Surinam’s deed of independence has been lost

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A reporter from Surinam daily De Ware Tijd has discovered that the document in which former Queen Juliana recognised the independence of Surinam in 1975 has been lost.

Home Affairs Minister Soewarto Moestadja, has started a search and is focussing on three leads. The document that signifies the birth of a nation may be in the vault of the national bank, it may be in the national archive, or it may have been lost to the flames of the fire that destroyed the Ministry of General Affairs during the 1980s.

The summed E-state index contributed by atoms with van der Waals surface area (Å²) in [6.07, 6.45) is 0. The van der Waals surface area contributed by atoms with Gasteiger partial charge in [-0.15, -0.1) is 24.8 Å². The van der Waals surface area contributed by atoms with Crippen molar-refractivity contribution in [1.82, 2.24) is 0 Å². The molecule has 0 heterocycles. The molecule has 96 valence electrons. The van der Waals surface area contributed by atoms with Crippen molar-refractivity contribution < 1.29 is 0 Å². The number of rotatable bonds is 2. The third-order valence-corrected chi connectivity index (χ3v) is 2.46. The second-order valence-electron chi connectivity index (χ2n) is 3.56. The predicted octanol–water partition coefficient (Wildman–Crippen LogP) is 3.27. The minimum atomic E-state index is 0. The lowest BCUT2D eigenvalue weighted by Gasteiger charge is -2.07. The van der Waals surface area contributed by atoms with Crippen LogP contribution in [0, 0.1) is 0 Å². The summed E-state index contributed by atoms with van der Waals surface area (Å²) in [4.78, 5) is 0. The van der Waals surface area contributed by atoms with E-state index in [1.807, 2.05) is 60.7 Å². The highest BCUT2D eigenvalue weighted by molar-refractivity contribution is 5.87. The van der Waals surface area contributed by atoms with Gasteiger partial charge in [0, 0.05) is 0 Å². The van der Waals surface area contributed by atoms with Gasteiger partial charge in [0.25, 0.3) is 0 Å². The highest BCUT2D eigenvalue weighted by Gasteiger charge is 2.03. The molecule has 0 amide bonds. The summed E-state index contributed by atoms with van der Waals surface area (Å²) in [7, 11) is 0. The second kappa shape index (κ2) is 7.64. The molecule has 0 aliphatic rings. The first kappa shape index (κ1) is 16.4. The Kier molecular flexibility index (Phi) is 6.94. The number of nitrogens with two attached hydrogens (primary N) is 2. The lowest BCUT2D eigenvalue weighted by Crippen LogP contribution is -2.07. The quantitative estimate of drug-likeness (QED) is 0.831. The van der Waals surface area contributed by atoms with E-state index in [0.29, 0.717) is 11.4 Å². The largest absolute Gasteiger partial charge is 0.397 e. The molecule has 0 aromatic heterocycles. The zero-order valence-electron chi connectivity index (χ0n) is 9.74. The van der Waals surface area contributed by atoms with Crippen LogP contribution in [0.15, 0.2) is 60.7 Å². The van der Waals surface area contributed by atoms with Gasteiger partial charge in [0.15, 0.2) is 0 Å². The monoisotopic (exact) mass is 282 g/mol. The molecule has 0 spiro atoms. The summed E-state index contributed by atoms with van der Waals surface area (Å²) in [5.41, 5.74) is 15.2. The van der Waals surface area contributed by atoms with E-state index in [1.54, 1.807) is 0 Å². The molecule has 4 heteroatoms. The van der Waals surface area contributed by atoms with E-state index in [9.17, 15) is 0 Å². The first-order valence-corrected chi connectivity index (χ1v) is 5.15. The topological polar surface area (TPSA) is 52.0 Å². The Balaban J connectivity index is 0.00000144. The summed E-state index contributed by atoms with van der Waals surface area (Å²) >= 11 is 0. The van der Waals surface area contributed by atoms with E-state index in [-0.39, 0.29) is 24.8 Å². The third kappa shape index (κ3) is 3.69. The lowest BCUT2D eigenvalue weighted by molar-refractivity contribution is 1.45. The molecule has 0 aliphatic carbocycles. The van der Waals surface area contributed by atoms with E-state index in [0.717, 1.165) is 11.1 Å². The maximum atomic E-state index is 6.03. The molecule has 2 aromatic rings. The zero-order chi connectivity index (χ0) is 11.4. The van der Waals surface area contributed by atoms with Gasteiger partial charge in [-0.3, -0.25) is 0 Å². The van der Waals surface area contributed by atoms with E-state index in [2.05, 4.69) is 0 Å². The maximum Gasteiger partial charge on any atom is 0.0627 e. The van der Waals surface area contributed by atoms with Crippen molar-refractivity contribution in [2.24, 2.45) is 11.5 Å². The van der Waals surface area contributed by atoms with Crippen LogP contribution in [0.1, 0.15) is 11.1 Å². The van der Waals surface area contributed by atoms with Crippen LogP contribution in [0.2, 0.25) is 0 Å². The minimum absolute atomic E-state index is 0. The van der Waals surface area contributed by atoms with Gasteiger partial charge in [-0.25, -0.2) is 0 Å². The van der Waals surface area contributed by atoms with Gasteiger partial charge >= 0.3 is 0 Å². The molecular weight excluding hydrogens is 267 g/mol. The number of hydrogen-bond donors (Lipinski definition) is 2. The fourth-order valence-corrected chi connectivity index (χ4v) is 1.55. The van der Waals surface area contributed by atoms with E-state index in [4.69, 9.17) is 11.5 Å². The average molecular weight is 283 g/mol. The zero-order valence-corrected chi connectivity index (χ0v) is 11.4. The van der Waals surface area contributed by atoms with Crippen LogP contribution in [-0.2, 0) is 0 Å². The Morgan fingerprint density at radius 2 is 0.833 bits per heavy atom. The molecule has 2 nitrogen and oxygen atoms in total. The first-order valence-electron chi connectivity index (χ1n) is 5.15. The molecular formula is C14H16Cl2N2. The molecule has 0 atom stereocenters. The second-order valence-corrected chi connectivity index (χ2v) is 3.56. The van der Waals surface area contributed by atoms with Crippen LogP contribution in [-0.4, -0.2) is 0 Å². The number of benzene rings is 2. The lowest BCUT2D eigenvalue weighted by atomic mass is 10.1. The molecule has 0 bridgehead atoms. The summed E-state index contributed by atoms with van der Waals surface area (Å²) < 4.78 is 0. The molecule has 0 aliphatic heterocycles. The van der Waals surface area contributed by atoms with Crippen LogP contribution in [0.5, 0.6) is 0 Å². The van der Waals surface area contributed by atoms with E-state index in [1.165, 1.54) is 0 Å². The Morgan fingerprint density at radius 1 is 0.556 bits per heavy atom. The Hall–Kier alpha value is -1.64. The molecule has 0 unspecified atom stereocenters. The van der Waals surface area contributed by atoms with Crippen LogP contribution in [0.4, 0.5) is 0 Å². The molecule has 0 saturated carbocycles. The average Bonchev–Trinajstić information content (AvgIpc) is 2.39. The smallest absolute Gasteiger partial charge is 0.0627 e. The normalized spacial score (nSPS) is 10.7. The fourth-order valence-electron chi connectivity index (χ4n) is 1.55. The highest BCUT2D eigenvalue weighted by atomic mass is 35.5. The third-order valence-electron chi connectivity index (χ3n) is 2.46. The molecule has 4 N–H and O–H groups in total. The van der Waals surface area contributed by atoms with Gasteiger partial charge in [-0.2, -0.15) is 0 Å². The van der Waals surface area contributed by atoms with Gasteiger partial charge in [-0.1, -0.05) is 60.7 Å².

The Netherlands still has its own copy of the deed of recognition, somewhere.

In 1667 the Netherlands ‘traded’ New York (then New Amsterdam) for Surinam in a treaty that concluded the Second Anglo-Dutch War. In reality both colonies had already been conquered by respectively the English and the Dutch, and the treaty merely cemented the status quo. The independence 318 years later was accompanied by the same lack of dramatics, as Surinam asked for independence in 1973 and received it two years later.

(Link: Waterkant.net, Photo by Ian Mackenzie, some rights reserved)

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